More Community Help Programs Eyed

SNOW HILL –  The Worcester County Local Management Board will seek proposals for four new programs following approval from the Worcester County Commissioners this week.

On Tuesday, the commissioners approved the management board’s plan to issue request for proposals for four new programs. The programs, according to Jessica Sexauer, director of the board, would address needs and gaps in the community. Funding for the new initiatives would come from the board through the support of the Governor’s Office for Children.

“I think this is worthwhile,” Commissioner Chip Bertino said. “I hope you get the grant money.”

Sexauer said the management board was seeking proposals four new programs. One program would provide youth in grades 6-12 who are at risk for truancy with a supportive adult figure.  Another would target disconnected youth who were not in school or working with job readiness skills and resources. The other two programs would reduce the impact of incarceration on children and establish a home visiting program to provide support for pregnant mothers.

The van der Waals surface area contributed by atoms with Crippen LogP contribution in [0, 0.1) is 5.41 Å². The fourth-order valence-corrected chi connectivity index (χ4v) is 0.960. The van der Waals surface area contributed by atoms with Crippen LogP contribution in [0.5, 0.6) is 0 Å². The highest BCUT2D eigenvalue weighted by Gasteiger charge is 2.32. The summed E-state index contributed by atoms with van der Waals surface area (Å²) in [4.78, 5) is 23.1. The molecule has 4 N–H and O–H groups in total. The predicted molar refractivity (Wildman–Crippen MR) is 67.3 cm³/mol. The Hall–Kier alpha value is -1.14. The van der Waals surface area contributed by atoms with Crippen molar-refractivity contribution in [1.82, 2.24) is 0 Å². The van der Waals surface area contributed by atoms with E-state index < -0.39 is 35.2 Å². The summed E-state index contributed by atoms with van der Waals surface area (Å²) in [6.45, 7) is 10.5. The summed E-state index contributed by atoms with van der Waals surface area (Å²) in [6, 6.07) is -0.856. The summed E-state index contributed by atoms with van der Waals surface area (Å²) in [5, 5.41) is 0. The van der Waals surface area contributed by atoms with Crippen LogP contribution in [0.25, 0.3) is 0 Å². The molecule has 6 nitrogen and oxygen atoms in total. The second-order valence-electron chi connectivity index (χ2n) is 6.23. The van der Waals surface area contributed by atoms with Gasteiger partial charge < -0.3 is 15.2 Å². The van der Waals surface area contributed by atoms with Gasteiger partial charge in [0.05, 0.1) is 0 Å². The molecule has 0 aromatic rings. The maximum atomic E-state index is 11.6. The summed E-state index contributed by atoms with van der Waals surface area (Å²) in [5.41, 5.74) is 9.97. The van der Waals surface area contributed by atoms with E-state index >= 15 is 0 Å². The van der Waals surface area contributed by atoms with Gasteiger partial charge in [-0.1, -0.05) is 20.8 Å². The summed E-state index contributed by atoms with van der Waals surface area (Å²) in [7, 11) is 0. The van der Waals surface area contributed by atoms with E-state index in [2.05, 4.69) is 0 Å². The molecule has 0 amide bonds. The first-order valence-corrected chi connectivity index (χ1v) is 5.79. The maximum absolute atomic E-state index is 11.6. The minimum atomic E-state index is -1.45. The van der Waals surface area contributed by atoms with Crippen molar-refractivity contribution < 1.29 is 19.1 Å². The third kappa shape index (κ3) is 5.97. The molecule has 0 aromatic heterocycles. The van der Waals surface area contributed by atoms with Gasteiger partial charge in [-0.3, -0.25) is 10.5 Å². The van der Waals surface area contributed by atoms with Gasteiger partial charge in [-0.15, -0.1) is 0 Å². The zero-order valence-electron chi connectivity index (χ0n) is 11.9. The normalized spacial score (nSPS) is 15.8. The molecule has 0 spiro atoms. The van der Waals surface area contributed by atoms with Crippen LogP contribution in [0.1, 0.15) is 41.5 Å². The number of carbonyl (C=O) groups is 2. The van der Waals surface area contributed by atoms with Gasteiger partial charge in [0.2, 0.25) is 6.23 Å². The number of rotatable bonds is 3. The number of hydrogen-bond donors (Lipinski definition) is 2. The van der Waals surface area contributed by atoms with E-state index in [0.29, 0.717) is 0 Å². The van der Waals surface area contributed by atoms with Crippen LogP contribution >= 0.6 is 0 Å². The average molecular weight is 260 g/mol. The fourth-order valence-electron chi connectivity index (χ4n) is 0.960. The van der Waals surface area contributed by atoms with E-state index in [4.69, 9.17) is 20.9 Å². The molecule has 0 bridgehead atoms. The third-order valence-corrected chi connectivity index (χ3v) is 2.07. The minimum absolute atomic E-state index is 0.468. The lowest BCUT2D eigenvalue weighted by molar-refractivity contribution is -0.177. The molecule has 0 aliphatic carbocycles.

Bertino highlighted some of the statistics in Sexauer’s report. Data for the county shows that last year, 42% of the county’s students received free and reduced meals. In 2017, 16% of the county’s children were considered below the federal poverty level.  The Maryland State Department of Education reported that in 2017, 3.47% of Worcester County Public School students were homeless. The state average is 1.5%.

“I mention that because obviously we have a problem here and I mention it also because for those people in Annapolis who believe that Worcester County is one of the wealthiest, these statistics bear a different reality,” Bertino said.

Commissioner Josh Nordstrom referenced some existing programs being offered by other organizations such as Big Brothers Big Sisters and Lower Shore Workforce Alliance.

“I wonder if you are coordinating your efforts,” he said.

Sexauer assured him that the management board was interested in working with Big Brothers Big Sisters and would invite the group to submit a mentoring proposal. She said the management board had worked with the workforce alliance in the past and would continue to do so.

“We felt it was important to have a Worcester County specific program to reduce the barriers of transportation and being able to get to Wicomico County,” Sexauer said. “It was meant to be an expansion of an existing resource that’s specific to our community. We have partnered with them in the past and plan to moving forward.”

About The Author: Charlene Sharpe

Alternative Text

Charlene Sharpe has been with The Dispatch since 2014. A graduate of Stephen Decatur High School and the University of Richmond, she spent seven years with the Delmarva Media Group before joining the team at The Dispatch.